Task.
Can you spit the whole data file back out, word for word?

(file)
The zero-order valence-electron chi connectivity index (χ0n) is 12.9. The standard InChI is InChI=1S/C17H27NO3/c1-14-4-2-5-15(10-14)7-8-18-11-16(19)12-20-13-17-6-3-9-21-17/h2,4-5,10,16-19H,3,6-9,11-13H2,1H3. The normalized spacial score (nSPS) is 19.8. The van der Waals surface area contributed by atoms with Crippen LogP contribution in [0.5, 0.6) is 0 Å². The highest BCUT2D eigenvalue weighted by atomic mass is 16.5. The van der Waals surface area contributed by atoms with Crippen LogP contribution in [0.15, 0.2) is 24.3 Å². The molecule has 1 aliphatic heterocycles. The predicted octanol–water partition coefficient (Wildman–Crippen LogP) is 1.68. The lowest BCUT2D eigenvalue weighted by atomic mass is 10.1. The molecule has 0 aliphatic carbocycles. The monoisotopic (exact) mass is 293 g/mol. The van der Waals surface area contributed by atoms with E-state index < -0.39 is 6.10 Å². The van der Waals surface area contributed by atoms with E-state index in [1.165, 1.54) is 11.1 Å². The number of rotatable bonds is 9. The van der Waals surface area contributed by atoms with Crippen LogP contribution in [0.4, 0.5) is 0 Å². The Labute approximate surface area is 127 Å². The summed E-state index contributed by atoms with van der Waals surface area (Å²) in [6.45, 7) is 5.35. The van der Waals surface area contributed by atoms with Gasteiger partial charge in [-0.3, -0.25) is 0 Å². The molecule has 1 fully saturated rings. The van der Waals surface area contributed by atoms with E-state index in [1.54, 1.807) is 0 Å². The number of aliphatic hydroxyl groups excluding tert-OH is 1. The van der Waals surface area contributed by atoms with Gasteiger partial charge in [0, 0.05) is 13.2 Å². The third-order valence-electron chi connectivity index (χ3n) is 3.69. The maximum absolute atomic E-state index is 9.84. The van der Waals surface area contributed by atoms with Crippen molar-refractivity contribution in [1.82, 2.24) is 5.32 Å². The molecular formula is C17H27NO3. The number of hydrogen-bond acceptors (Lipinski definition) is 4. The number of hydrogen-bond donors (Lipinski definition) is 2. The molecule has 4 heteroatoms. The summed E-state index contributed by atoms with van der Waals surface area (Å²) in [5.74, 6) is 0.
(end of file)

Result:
The zero-order valence-electron chi connectivity index (χ0n) is 12.9. The standard InChI is InChI=1S/C17H27NO3/c1-14-4-2-5-15(10-14)7-8-18-11-16(19)12-20-13-17-6-3-9-21-17/h2,4-5,10,16-19H,3,6-9,11-13H2,1H3. The normalized spacial score (nSPS) is 19.8. The van der Waals surface area contributed by atoms with Crippen LogP contribution in [0.5, 0.6) is 0 Å². The highest BCUT2D eigenvalue weighted by atomic mass is 16.5. The van der Waals surface area contributed by atoms with Crippen LogP contribution in [0.15, 0.2) is 24.3 Å². The molecule has 1 aliphatic heterocycles. The predicted octanol–water partition coefficient (Wildman–Crippen LogP) is 1.68. The lowest BCUT2D eigenvalue weighted by atomic mass is 10.1. The molecule has 0 aliphatic carbocycles. The monoisotopic (exact) mass is 293 g/mol. The van der Waals surface area contributed by atoms with E-state index < -0.39 is 6.10 Å². The van der Waals surface area contributed by atoms with E-state index in [1.165, 1.54) is 11.1 Å². The number of rotatable bonds is 9. The van der Waals surface area contributed by atoms with Crippen LogP contribution in [0.4, 0.5) is 0 Å². The Labute approximate surface area is 127 Å². The summed E-state index contributed by atoms with van der Waals surface area (Å²) in [6.45, 7) is 5.35. The van der Waals surface area contributed by atoms with Gasteiger partial charge in [-0.3, -0.25) is 0 Å². The molecule has 1 fully saturated rings. The van der Waals surface area contributed by atoms with E-state index in [1.54, 1.807) is 0 Å². The number of aliphatic hydroxyl groups excluding tert-OH is 1. The van der Waals surface area contributed by atoms with Gasteiger partial charge in [0, 0.05) is 13.2 Å². The third-order valence-electron chi connectivity index (χ3n) is 3.69. The maximum absolute atomic E-state index is 9.84. The van der Waals surface area contributed by atoms with Crippen molar-refractivity contribution in [1.82, 2.24) is 5.32 Å². The molecular formula is C17H27NO3. The number of hydrogen-bond acceptors (Lipinski definition) is 4. The number of hydrogen-bond donors (Lipinski definition) is 2. The molecule has 4 heteroatoms. The summed E-state index contributed by atoms with van der Waals surface area (Å²) in [5.74, 6) is 0.